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Warm Bodies

Director: Jonathan Levine
Cast: Nicholas Hoult, Teresa Palmer, Analeigh Tipton, Rob Corddry, Dave Franco, John Malkovich, Cory Hardrict

(Summit Entertainment; US theatrical: 1 Feb 2013 (General release); UK theatrical: 8 Feb 2013 (General release); 2012)

Next Steps

“Jesus, these guys look awful.” Wandering through an airport at the start of Warm Bodies, R (Nicholas Hoult) observes his fellow wanderers. They do look awful, but not because they’re hurrying to gates or poking at cellphones. They look awful because they’re dead. Their necks are veiny, their eyes hollow, their skin greying. R doesn’t say much about how he and his fellows came to be zombies, only lists possible scenarios: maybe it was nuclear war, or maybe a radioactive outbreak monkey. He can’t remember, much as he’s forgotten his name. He thinks it begins with an R.


He doesn’t have to remember, because you do. You’ve seen the movies that explained zombies—here called corpses—you know they need to be shot in the head, that they tend to stumble about in clothes they were wearing when they died (“My hoodie would suggest I was unemployed,” notes R), that they eat flesh, and also, that they move very slowly. As he and a pack of friends trudge out of the airport in search of food, R makes the joke you’re already thinking, that “This could take a while.” R’s self-knowing in the midst of so much lack of knowing is Warm Bodies’ primary bit. Whether he’s stumbling past abandoned vehicles or chewing a recent victim’s brains, he’s also describing what he’s not feeling, what he doesn’t remember, and what he wishes he could.


All this longing finds some helpful correlatives in the film, less objective than sentimental. Though you and R don’t know what the other corpses do on their own, so you don’t know how like or unlike them he may be, the movie suggests he is very different, not only confessional and chatty (in his head, anyway), but also fond of stuff. On a plane where he spends his alone time, R keeps action figures and pictures, records and a turntable (he prefers vinyl because it sounds “more alive”). These may or may not serve the function of memories for R; they certainly do for you. He likes John Waite and Springsteen: really, how much more wholesome could this zombie boy be?


R’s longing makes him ripe for romantic love, which he’ll find in the form of the still human girl Julie (Teresa Palmer). Their courtship begins badly, when he and his lurching-sometimes-leaping pack, including his best friend M (Rob Corddry), attack her and her heavily armed team of humans, including her straight blade of a boyfriend, Perry (Dave Franco). The first encounter ends with R not eating Julie but instead kidnapping her and dragging her back to his plane; she notes the oddity of this move, but agrees to stay with him until it’s “safe”—as he puts it—for her to leave, which means, never, for there are always corpses ambling on the tarmac, equipped with a powerful sense of smell so as to track down live humans.


Before you can say “Beauty and the Beast” (or maybe, “Luke and Laura”), Julie begins so see something attractive in R. per formula, this something is premised at least in part on her strained relationship with her dad, the odious General Grigio (John Malkovich), who lost his beloved wife to corpses and so bears a grudge. His plan to keep his human survivors “safe” is based on shooting anything that’s not human (as R describes the situation, “Everybody and their grandmother is trying to shoot you in the head”). Julie is the rebellious daughter who wants to change the world, not accept and reinforce it, to see zombies—or at least her zombie—as like her rather than not like her. It helps her case that R is developing a pulse, such that the emotional changes usually ordained by romance here find a physical correlative, a literal heartbeat.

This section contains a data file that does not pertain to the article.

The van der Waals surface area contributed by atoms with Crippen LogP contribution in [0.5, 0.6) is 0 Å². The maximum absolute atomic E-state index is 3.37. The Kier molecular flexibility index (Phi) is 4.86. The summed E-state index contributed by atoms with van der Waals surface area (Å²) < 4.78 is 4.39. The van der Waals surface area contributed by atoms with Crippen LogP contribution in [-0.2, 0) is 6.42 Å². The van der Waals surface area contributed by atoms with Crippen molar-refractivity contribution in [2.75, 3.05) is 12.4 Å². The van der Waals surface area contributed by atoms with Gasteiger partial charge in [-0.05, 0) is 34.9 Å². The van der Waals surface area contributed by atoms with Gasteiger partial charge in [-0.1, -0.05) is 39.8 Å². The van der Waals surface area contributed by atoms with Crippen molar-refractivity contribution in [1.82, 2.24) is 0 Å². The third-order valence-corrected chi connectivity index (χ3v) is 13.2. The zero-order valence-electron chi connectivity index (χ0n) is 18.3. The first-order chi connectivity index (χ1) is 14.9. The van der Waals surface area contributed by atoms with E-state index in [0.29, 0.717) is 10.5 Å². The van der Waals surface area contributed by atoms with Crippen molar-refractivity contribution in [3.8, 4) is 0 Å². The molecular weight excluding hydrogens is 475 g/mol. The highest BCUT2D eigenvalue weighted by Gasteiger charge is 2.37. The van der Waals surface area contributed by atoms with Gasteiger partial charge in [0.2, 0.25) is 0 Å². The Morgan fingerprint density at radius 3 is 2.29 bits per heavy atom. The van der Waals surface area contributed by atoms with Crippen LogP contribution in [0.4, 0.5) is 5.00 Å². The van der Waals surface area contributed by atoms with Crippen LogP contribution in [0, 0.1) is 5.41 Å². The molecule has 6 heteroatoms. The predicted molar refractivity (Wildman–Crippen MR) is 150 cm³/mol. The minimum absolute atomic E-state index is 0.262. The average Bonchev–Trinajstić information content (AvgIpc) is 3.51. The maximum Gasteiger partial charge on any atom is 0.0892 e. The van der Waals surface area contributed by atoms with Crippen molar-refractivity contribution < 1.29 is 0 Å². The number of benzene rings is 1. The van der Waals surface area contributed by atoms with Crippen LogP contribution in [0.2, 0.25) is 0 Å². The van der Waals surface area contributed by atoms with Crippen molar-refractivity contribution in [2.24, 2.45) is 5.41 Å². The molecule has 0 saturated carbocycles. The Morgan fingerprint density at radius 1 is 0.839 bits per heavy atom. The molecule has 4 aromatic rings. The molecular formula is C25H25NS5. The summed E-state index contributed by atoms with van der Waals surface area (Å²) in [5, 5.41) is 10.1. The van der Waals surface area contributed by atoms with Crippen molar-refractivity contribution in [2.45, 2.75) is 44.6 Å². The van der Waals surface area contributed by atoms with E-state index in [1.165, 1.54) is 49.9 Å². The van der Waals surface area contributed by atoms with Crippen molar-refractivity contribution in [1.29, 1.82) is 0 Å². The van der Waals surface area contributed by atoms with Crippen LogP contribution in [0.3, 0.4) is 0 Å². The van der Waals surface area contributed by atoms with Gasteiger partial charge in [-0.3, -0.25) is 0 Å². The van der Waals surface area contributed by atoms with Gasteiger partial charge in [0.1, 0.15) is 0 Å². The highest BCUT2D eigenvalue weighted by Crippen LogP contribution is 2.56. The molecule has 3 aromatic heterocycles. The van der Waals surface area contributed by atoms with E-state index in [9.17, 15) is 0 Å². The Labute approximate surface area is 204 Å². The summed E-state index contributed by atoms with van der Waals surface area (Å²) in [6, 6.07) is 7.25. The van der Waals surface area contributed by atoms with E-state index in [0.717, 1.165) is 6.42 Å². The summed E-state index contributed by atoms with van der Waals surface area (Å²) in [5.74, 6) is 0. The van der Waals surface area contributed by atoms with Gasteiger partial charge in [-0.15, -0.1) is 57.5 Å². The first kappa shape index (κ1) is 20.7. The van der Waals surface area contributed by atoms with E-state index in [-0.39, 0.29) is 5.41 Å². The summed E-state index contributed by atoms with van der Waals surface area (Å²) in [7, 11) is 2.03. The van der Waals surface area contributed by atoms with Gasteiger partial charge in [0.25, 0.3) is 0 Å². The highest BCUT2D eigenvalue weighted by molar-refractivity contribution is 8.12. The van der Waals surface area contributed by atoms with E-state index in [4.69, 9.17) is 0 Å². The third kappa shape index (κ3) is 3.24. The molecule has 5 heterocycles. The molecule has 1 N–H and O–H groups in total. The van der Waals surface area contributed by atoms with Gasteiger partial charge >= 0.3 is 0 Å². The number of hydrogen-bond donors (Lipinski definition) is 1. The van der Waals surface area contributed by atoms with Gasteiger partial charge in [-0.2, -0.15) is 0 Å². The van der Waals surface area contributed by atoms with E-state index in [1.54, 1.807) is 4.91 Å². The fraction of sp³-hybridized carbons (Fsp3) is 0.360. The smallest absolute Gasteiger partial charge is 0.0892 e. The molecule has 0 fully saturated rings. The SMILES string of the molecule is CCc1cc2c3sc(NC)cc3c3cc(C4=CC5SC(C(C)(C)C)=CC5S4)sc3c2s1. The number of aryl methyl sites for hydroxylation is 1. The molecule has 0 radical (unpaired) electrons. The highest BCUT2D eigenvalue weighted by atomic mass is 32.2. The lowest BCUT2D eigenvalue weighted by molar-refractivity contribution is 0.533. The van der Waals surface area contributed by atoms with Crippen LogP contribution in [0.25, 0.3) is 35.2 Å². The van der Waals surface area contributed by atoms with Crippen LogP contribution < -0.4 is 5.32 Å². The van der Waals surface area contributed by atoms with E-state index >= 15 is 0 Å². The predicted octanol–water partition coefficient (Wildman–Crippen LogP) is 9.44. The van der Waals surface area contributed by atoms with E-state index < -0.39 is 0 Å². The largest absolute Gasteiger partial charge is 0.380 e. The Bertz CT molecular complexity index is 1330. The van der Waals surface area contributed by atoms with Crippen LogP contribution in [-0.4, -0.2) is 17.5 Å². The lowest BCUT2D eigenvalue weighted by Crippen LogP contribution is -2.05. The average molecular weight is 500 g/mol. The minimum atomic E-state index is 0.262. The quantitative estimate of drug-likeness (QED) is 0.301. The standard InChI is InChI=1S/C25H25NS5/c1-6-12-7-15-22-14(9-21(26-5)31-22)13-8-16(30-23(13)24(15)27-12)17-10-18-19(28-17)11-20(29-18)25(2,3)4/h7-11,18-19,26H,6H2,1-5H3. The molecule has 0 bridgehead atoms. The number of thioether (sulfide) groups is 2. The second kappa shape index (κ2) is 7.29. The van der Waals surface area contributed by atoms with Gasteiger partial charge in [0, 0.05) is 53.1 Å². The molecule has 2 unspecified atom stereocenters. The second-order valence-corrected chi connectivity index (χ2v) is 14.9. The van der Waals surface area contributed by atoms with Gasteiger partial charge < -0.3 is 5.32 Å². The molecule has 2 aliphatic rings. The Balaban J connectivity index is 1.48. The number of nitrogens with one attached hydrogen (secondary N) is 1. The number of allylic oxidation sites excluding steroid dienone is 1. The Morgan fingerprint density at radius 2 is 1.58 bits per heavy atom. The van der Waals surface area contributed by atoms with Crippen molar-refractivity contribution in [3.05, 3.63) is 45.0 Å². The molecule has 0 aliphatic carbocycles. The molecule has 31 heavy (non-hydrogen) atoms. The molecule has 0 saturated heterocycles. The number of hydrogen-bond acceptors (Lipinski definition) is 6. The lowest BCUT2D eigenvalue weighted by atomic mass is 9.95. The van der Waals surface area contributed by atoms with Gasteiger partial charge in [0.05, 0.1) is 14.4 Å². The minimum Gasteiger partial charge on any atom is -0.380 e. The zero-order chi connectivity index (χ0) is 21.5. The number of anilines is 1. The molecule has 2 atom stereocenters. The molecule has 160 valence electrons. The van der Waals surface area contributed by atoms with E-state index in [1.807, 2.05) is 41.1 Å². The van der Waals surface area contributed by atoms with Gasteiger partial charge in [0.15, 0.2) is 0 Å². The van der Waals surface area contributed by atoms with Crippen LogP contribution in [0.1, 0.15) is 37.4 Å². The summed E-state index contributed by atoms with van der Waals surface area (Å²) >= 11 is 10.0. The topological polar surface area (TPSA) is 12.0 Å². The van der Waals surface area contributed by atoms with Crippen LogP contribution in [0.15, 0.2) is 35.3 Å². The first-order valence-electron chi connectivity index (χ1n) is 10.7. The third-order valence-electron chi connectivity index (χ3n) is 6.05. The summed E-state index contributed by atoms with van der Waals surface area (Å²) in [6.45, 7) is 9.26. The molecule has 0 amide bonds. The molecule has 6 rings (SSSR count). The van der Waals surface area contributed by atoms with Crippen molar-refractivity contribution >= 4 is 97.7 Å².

In this, the romance follows on filmmaker Jonathan Levine’s previous filmic interests, All the Boys Love Mandy Lane, The Wackness, and even 50/50, all concerned with outsider boys finding some semblance of insiderness with a girl, however odd their match might appear. Here R and Julie take turns saving each other, in confrontations punctuated by guns and martial arts moves and gnashing teeth. Each does a stint posing as a member of the other’s pack: her zombie performance features over-eager careening and arm-flailing, with a modicum of groaning to boot (R cautions her to “take it down”). And his turn as a live human involves a shower and makeup, a comic respite that begins with R’s rejection of such girly-gay disguising.


In fights and in disguises, the movie underscores its moral (don’t judge someone who looks other, or more specifically, “awful”), in a way that’s at once clever and geeky, meta and referential, the next step movie from Zombieland. Now that zombies are redeemable, the parallel strategies of head-shooting and brains-eating take on a kind of equivalence; it helps too that the film provides a common opponent for both humans and corpses, so they might bond over killing an other other, a pack of creatures who lack speech or thought or even the chance of a pulse. At least until the next step movie.

Rating:

Cynthia Fuchs is director of Film & Media Studies and Associate Professor of English, Film & Video Studies, African and African American Studies, Sport & American Culture, and Women and Gender Studies at George Mason University.


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